The TPC represents one of three Texas Open sites on my Alamo City itinerary. The other two are the 102-year-old A. W. Tillinghast layout at Brackenridge Park Golf Course, which hosted the event 21 times, and the 1995 Tom Weiskopf/Jay Morrish design at La Cantera Resort, which hosted 15 times before the event moved to the TPC.
The two present fabulous contrasts. La Cantera inhabits a former quarry with elevation changes that mimic the rides at neighboring Six Flags; “Old Brack” is classic parkland, with tiny square-cornered greens, bottomless reef bunkers, water and mature pecan and oak trees aplenty.
Old Brack linchpins the eight-municipal-course Alamo City Golf Trail, houses the Texas Golf Hall of Fame in its wonderful old stone clubhouse, and hosts events in a separate building once occupied by the studio of famed Mount Rushmore sculptor Gutzon Borglum. Part of the five-star resort and spa, La Cantera’s Resort Course complements its Palmer Course, designed by The King, with its majestic clubhouse occupying the highest point on property.
Both endured significant renovations. The arrival of Highway 281 and Interstate 35 in the 1960s disfigured the original course, reducing it by 10 acres, but TLC over the years has kept Old Brack relevant and challenging. With the PGA Tour no longer played there, management has adjusted the extremity of many of La Cantera’s greens and approaches and reduced the environmental impact by allowing formerly maintained areas to return to native.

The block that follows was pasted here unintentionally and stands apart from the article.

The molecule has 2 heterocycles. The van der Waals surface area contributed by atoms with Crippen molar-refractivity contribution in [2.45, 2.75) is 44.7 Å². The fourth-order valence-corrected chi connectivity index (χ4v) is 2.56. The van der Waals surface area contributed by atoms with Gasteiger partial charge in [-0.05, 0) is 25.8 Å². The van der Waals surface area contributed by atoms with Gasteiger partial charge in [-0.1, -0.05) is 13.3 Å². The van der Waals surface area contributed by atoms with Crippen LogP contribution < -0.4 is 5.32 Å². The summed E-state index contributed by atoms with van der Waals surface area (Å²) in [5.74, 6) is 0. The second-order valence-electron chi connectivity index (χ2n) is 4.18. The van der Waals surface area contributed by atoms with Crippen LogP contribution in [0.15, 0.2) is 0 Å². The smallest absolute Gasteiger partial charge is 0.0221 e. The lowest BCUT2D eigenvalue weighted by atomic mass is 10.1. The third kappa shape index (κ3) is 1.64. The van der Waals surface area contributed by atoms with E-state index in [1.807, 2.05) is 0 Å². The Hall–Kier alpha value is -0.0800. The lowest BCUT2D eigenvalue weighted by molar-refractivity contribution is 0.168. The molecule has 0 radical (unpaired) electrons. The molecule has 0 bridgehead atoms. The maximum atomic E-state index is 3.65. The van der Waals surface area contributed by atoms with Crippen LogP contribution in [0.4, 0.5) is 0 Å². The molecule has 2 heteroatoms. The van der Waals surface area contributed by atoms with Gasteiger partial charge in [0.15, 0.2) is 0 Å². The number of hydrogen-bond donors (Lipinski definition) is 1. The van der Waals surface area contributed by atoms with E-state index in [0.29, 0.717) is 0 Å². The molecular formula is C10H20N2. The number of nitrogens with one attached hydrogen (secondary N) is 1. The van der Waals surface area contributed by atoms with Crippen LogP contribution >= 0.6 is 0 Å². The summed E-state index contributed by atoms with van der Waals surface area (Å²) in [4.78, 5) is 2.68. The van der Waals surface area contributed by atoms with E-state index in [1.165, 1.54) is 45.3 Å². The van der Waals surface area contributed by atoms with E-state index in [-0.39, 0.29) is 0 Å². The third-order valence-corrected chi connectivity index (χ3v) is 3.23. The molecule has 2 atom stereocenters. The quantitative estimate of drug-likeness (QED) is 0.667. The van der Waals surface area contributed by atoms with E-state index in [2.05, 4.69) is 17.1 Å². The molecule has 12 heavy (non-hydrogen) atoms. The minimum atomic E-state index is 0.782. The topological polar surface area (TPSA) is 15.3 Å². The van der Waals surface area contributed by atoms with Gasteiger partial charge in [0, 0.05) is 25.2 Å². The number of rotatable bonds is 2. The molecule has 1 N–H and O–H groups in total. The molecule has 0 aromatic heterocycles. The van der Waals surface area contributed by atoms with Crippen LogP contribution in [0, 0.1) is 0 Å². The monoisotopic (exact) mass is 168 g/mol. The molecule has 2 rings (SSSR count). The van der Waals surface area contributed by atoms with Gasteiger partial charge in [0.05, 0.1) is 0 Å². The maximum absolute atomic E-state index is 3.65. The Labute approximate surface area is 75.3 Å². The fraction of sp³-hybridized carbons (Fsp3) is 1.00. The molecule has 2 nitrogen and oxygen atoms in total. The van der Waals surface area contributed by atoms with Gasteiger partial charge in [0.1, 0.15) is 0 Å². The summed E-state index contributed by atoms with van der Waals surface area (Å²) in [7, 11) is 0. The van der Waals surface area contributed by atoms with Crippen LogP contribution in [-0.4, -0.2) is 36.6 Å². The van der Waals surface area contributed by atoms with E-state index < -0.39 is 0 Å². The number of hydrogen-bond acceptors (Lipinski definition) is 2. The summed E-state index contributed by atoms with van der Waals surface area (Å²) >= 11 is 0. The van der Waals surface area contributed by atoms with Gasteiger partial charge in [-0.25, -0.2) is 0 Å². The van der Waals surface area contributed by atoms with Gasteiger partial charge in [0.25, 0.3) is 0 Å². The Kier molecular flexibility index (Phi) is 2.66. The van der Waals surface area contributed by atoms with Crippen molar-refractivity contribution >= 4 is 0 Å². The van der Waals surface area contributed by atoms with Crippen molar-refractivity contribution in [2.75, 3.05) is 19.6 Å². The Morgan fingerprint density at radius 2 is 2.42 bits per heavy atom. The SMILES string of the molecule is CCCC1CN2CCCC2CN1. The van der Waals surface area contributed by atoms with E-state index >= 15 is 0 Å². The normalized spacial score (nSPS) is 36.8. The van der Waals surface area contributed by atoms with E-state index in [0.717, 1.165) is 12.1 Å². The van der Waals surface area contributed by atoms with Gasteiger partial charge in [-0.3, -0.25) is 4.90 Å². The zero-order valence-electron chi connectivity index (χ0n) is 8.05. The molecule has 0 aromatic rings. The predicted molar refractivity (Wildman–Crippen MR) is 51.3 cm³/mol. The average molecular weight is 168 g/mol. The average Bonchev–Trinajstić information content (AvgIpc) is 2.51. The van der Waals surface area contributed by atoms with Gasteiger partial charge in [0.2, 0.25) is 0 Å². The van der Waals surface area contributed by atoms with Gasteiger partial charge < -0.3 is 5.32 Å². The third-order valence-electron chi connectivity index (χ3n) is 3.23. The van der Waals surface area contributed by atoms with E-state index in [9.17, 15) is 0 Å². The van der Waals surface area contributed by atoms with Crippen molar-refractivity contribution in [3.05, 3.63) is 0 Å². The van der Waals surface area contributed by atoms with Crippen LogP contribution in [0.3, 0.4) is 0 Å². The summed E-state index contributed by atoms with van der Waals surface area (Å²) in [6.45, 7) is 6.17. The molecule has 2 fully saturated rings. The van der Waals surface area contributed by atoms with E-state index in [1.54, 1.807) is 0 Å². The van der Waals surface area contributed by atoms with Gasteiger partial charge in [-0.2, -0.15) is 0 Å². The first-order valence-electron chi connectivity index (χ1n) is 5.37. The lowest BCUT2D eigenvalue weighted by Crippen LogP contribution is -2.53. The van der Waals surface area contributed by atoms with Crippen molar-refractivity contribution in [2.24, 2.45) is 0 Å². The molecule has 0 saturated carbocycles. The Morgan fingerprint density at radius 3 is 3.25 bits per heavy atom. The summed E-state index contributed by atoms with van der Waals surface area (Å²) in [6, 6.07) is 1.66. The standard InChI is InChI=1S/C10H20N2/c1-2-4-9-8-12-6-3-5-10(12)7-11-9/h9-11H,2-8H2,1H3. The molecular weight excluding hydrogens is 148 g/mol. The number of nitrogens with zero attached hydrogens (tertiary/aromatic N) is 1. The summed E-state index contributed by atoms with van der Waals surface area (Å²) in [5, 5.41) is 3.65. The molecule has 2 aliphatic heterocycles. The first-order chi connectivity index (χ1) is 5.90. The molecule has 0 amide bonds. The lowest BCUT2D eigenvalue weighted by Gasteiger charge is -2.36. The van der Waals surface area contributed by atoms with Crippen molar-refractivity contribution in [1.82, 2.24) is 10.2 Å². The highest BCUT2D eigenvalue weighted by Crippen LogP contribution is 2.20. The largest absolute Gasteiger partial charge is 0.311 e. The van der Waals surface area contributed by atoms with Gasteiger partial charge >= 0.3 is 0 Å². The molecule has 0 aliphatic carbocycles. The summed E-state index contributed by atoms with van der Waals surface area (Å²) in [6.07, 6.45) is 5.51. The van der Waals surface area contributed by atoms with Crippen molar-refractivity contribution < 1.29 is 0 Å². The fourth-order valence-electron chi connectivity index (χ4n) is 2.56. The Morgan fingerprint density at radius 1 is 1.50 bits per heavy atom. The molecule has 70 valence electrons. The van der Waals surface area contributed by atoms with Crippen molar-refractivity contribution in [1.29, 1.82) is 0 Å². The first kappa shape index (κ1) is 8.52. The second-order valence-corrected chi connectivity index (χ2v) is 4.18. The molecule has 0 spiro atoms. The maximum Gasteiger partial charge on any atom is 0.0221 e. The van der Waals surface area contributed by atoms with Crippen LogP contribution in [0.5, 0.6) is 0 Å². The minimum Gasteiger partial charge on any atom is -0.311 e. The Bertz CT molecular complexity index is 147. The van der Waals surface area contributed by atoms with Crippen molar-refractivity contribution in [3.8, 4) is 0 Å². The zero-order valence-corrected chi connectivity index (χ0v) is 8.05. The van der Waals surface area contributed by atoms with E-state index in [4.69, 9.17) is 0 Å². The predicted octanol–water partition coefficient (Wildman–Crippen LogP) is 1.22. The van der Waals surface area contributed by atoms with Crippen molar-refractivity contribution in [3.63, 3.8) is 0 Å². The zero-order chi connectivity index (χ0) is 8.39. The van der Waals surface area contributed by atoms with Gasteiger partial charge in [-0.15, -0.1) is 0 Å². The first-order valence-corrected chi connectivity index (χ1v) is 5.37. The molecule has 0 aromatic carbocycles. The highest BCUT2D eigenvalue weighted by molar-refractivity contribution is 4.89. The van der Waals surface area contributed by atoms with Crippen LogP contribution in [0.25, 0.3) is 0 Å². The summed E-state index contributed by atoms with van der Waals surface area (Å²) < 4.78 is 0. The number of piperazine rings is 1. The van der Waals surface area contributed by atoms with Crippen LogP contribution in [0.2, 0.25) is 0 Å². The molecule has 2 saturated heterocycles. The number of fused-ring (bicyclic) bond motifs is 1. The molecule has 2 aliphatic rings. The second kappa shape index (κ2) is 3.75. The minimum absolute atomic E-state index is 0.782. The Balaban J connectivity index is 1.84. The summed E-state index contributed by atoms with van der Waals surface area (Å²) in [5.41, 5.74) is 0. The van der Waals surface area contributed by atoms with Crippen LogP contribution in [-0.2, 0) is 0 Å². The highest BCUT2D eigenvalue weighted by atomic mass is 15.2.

Both Brack and La Cantera have witnessed PGA Tour history. At the 1955 Texas Open at Brackenridge, Mike Souchak tied what was then a single-round record with a 60 en route to a Tour-record 257; nearly half a century later, at the 2003 Valero Texas Open at La Cantera, Tommy Armour III carded a PGA Tour-record 254—the number that happens to be the name of the new clubhouse grille.
Souchak’s round wasn’t even the lowest ever shot at Brack. As I learned from the photos and items in Old Brack’s wonderful stone Tudor clubhouse, Jug McSpaden carded a course-record 59 during a 1939 exhibition played with Byron Nelson, Ben Hogan and guess who? Paul Runyan.
…AND THE ALAMO CITY
Situated 20 minutes north of downtown, La Cantera Resort & Spa is far more than a home to two golf courses. Its Loma de Vida Wellness Spa now occupies the championship teeing area from which PGA Tour players would begin play during the Texas Open days. The par 5, though more than 120 yards shorter from the tips now, still ranks as the course’s no. 1 handicap hole, and the spa—with over-the-top treatments and resting room overlooking the foothills of the Texas Hill Country—rates as the five-star resort’s no. 1 non-golf amenity.
Tied atop the leaderboard is Signature, the resort’s gourmet restaurant. Located in a stately stable-like building once inhabited by the resort’s golf learning center, Signature spotlights the cuisine of renowned Chef Andrew Weissman. Crisp and creamy, his seared Hudson Valley foie gras is sublime, as is the hearty cioppino, with its fresh fish and spicy bouillabaisse broth. The wine list spans continents, styles and price ranges, topping at $3,950 for a bottle of 2005 Domaine Romanée-Conti pinot noir.